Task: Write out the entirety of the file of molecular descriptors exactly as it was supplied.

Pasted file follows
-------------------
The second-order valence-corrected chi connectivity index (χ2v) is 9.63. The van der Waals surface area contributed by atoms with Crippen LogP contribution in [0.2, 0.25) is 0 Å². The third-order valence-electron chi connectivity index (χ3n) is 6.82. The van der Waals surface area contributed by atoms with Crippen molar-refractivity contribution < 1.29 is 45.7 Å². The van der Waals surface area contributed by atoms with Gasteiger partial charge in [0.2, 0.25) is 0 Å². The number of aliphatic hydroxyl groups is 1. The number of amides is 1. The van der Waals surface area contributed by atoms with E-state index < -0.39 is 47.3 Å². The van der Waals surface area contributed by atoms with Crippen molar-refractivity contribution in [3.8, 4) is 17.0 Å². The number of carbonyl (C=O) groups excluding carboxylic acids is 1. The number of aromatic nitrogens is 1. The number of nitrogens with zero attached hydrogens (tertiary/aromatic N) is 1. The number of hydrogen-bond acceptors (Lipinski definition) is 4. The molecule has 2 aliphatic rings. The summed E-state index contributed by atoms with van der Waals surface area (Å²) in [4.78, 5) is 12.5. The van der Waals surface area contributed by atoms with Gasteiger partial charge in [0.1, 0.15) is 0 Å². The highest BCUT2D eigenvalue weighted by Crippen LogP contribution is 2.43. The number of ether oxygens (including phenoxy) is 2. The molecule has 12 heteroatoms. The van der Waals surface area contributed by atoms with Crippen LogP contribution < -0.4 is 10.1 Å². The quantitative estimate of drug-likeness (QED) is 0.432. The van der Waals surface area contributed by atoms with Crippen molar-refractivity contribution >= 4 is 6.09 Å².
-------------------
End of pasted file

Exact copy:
The second-order valence-corrected chi connectivity index (χ2v) is 9.63. The van der Waals surface area contributed by atoms with Crippen LogP contribution in [0.2, 0.25) is 0 Å². The third-order valence-electron chi connectivity index (χ3n) is 6.82. The van der Waals surface area contributed by atoms with Crippen molar-refractivity contribution < 1.29 is 45.7 Å². The van der Waals surface area contributed by atoms with Gasteiger partial charge in [0.2, 0.25) is 0 Å². The number of aliphatic hydroxyl groups is 1. The number of amides is 1. The van der Waals surface area contributed by atoms with E-state index < -0.39 is 47.3 Å². The van der Waals surface area contributed by atoms with Crippen molar-refractivity contribution in [3.8, 4) is 17.0 Å². The number of carbonyl (C=O) groups excluding carboxylic acids is 1. The number of aromatic nitrogens is 1. The number of nitrogens with zero attached hydrogens (tertiary/aromatic N) is 1. The number of hydrogen-bond acceptors (Lipinski definition) is 4. The molecule has 2 aliphatic rings. The summed E-state index contributed by atoms with van der Waals surface area (Å²) in [4.78, 5) is 12.5. The van der Waals surface area contributed by atoms with Gasteiger partial charge in [0.1, 0.15) is 0 Å². The highest BCUT2D eigenvalue weighted by Crippen LogP contribution is 2.43. The number of ether oxygens (including phenoxy) is 2. The molecule has 12 heteroatoms. The van der Waals surface area contributed by atoms with Crippen LogP contribution < -0.4 is 10.1 Å². The quantitative estimate of drug-likeness (QED) is 0.432. The van der Waals surface area contributed by atoms with Crippen molar-refractivity contribution >= 4 is 6.09 Å².